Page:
The Regents of the University of California v. Boston Scientific Corporation

Filing 64

ORDER by Judge Yvonne Gonzalez Rogers denying 32 Motion to Dismiss. (fs, COURT STAFF) (Filed on 5/30/2017)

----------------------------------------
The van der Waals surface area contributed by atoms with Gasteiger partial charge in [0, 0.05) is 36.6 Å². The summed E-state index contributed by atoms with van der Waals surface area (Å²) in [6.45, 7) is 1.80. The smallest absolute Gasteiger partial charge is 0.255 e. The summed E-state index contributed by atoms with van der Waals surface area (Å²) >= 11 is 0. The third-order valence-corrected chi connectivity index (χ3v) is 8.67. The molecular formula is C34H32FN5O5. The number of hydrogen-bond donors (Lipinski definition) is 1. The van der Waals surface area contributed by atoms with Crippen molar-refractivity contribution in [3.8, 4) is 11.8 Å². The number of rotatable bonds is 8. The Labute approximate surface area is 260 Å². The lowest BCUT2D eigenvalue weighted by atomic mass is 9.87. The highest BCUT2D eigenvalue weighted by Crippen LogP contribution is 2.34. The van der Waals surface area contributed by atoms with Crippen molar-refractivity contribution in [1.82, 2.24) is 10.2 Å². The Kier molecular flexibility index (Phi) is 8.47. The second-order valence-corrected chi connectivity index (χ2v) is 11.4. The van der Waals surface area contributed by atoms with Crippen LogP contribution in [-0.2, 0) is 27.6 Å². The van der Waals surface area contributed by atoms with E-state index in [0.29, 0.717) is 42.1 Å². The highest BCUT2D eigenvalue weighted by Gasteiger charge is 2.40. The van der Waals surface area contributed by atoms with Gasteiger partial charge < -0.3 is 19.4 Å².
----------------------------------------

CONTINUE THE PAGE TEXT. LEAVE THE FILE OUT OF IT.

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1 2 3 UNITED STATES DISTRICT COURT 4 NORTHERN DISTRICT OF CALIFORNIA 5 6 7 THE REGENTS OF THE UNIVERSITY OF CALIFORNIA, Plaintiff, CASE NO. 16-cv-06266-YGR ORDER DENYING MOTION TO DISMISS Re: Dkt. No. 32 8 vs. 9 10 BOSTON SCIENTIFIC CORPORATION, Defendant. United States District Court Northern District of California 11 Plaintiff The Regents of the University of California (“the Regents”) brings this patent 12 13 infringement action against Defendant Boston Scientific Corporation (“BSC”) alleging claims for 14 contributory infringement and actively inducing infringement of two patents, United States Patent 15 No. 6,164,283 (“the ’283 Patent”), entitled “Device And Method For Forming A Circumferential 16 17 18 19 Block In A Pulmonary Vein;” and United States Patent No. 6,502,576 (“the ’576 Patent”), entitled “Device And Method For Forming A Circumferential Block In A Pulmonary Vein.” (Dkt. No. 1, Complaint.) The patents describe a method used by physicians to treat irregular heart rhythms known as atrial fibrillation (“AFib”), and the Regents assert that the patented methods are now the “universally-adopted procedure” for treating AFib (“the Patented Method”). (Complaint ¶ 37.) 20 The Regents allege that BSC has infringed on the patents by actively inducing and contributing to 21 22 physicians’ direct infringement of practicing the Patented Method. BSC has filed a motion to dismiss the complaint on the grounds of failure to state a claim. 23 24 25 26 Having carefully considered the papers submitted and the pleadings in this action, and for the reasons set forth below, the Court DENIES the Motion to Dismiss. I. APPLICABLE STANDARD To survive a motion to dismiss, “a complaint must contain sufficient factual matter, 27 accepted as true, to ‘state a claim to relief that is plausible on its face.’” Iqbal, 556 U.S. at 678 28 (citation omitted); see also Fed. R. Civ. P. 12(b)(6). “A pleading that offers ‘labels and 1 conclusions’ or a ‘formulaic recitation of the elements of a cause of action will not do.’ Nor does a 2 complaint suffice if it tenders ‘naked assertion[s]’ devoid of ‘further factual enhancement.’” 3 Iqbal, 556 U.S. at 678 (citation omitted). “Threadbare recitals of the elements of a cause of action, 4 supported by mere conclusory statements” will not suffice. Id. at 679. In general, the Court “may not consider any material beyond the pleadings in ruling on a 5 6 7 8 Rule 12(b)(6) motion.” United States v. Corinthian Colleges, 655 F.3d 984, 998 (9th Cir. 2011) (quotations omitted). However, the Court may consider materials attached to the complaint and documents properly the subject of judicial notice. Id. at 999; see also Davis v. HSBC Bank Nevada, N.A., 691 F.3d 1152, 1160 (9th Cir. 2012). 9 II. 10 United States District Court Northern District of California 11 12 13 DISCUSSION BSC argues that the complaint alleges physicians directly infringe using a wide range of medical devices and related equipment, sold by BSC and others. The complaint lists an array of BSC devices, including various products falling into the categories of ablation catheters, diagnostic catheters, access catheters, mapping catheters, and ablation generators. (Complaint ¶ 14 46.) BSC contends that many of these devices do not perform any step of the claimed Patented 15 Method, and that others are not FDA-approved for such treatment and therefore not promoted by 16 BSC for those uses. Thus, BSC contends, the complaint’s allegations of contributing to or 17 actively inducing physicians’ use of their devices to perform the patented method are not 18 plausible. 19 A. 20 “Contributory infringement occurs if a party sells or offers to sell, a material or apparatus Contributory Infringement 21 for use in practicing a patented process, and that ‘material or apparatus’ is material to practicing 22 the invention, has no substantial non-infringing uses, and is known by the party ‘to be especially 23 made or especially adapted for use in an infringement of such patent.’” In re Bill of Lading 24 25 26 Transmission & Processing Sys. Patent Litig., 681 F.3d 1323, 1337 (Fed. Cir. 2012) (citing 35 U.S.C. § 271(c)). A product, or component of a product, that is “specially adapted for use in the patented process and with no substantial non-infringing use, would plainly be ‘good for nothing else’ but infringement,” making its seller liable. Ricoh Co. v. Quanta Computer, Inc., 550 F.3d 27 1325, 1337 (Fed. Cir. 2008) (quoting Metro-Goldwyn-Mayer Studios Inc. v. Grokster, 545 U.S. 28 2 1 913, 932 (2005)). A substantial non-infringing use is one that is not unusual, occasional, or 2 aberrant. In re Bill of Lading, 681 F.3d at 1337 (citing Vita–Mix Corp. v. Basic Holdings, Inc., 3 581 F.3d 1317, 1327–29 (Fed.Cir.2009)). 4 5 6 7 8 Here, the Regents allege that BSC contributed to direct infringement by third-party physicians through its purposeful design, manufacture, and promotion of two particular devices physicians use only in performing the Patented Method: (1) “looped” mapping catheters; and (2) certain catheter “sheaths.” (Complaint ¶ 47.) A complaint may be based upon “indirect infringement premised on circumstantial evidence of direct infringement by unknown parties.” In re Bill of Lading, 681 F.3d at 1336. “[A] plaintiff need not identify a specific direct infringer if it 9 pleads facts sufficient to allow an inference that at least one direct infringer exists.” Id. (emphasis 10 United States District Court Northern District of California 11 12 13 in original). “[W]here an alleged infringer designs a product for use in an infringing way and instructs users to use the product[s] in an infringing way, there is sufficient evidence for a jury to find direct infringement” as a predicate to an indirect infringement claim. Toshiba Corp. v. Imation Corp., 681 F.3d 1385, 1365 (Fed. Cir. 2012). 14 Here, the Complaint alleges in sufficient detail that these mapping catheters and sheaths, 15 including the particular model names identified in each category, are essential to and part of the 16 system of hardware that enables performance of the Patented Method. (Complaint ¶¶ 27, 31, 43, 17 46–48.) To the extent BSC seeks greater specificity and detail, it may do so in discovery. Further, 18 the Complaint sufficiently alleges that these mapping catheters and sheaths have no substantial 19 non-infringing uses. 20 Contrary to BSC’s contention, the Court cannot determine from the face of the Complaint 21 and its exhibits that there are substantial non-infringing uses for these mapping catheters and 22 sheaths. While the documents attached to the complaint discuss certain BSC products and their 23 functions, the Court cannot determine from these documents that the alleged mapping catheters 24 25 26 and sheaths carry out functions constituting substantial non-infringing uses. This is, at best, a matter to be established with an evidentiary record at summary judgment. B. Actively Induced Infringement To allege a claim of induced infringement, the Complaint must set forth facts to show that 27 BSC specifically intended physicians’ direct infringement (i.e., practice of the Patented Method) 28 3 1 and knew that the physicians’ conduct would infringe on the patents. In re Bill of Lading, 681 2 F.3d at 1339. Specific intent to induce infringement may be established through circumstantial 3 evidence and inferred from the circumstances. Id. at 1340; see also Metro-Goldwyn-Mayer 4 Studios Inc. v. Grokster, Ltd., 545 U.S. 913, 936 (2005) (“advertising an infringing use or 5 6 7 8 instructing how to engage in an infringing use, show an affirmative intent that the product be used to infringe”); Metabolite Laboratories, Inc., v. Laboratory Corp., 370 F.3d 1354, 1365 (Fed. Cir. 2004) (affirming judgment where jury could find intent to induce infringement based upon evidence defendant’s “own publications . . . specifically directed to the medical doctors” who ordered defendant’s products). 9 As set forth above, the direct infringement by physicians practicing the Patented Method 10 United States District Court Northern District of California 11 12 13 14 15 has been alleged sufficiently. (Complaint at ¶¶ 43, 46-48, 73, 86.) The Regents identify several categories of BSC devices used in performing the Patented Method, and identify specific BSC product model names within those categories. (Id. at ¶ 46.) To the extent more specific identification of the BSC products is necessary, it will be accomplished by the required disclosures under the Patent Local Rules. With respect to the acts of induced infringement and BSC’s intent, the Complaint alleges 16 that BSC marketed, promoted, and sold their devices to doctors to be used for performing the 17 Patented Method, and trained doctors to perform the Patented Method (using BSC products), 18 establishing that BSC was aware of and intended doctors to perform the Patented Method using 19 those devices. (Id. at ¶¶ 43, 45, 46, 47, 48.) The Complaint alleges seminars, tradeshows, 20 marketing materials, and training programs used by BSC to promote the use of BSC devices to 21 practice the Patented Method. (Id. at ¶¶ 50-66.) These allegations are sufficient to allege the basis 22 for the claim of induced infringement of the alleged patents, and that BSC’s conduct was 23 intentional and done with knowledge that it was promoting direct infringement by the doctors. 24 25 26 Contrary to BSC’s contentions, it does not “defy common sense” to infer that BSC actively promotes the sale of its products for use in carrying out the Patented Method, even if that use would be outside the product’s approved FDA use, particularly where the pleadings plausibly allege their promotion for such use. See Andrulis Pharm. Corp. v. Celgene Corp., No. CV 13- 27 1644-RGA, 2014 WL 1572906, at *2 (D. Del. Apr. 10, 2014) (“[j]ust because the FDA labels 28 4 1 materials as ‘non-promotional’ does not mean that doctors do not view these materials as 2 promoting off-label uses”); In re Bill of Lading Transmission & Processing Sys. Patent Litig., 681 3 F.3d 1323, 1340 (Fed.Cir.2012) (“a court must assess the facts in the context in which they 4 occurred and from the standpoint of the speakers and listeners within that context.”). To the extent 5 6 7 8 that BSC asserts that some of its products are incapable of being used to perform the Patented Method as alleged, the truth of such assertion is not apparent from the face of the Complaint. Indeed, much of BSC’s argument relies on matters outside the pleadings and more properly suited for a determination based upon a factual record. Accordingly, the Motion to Dismiss is DENIED. 9 This terminates Docket No. 32. 10 United States District Court Northern District of California 11 IT IS SO ORDERED. Dated: May 30, 2017 12 YVONNE GONZALEZ ROGERS UNITED STATES DISTRICT COURT JUDGE 13 14 15 16 17 18 19 20 21 22 23 24 25 26 27 28 5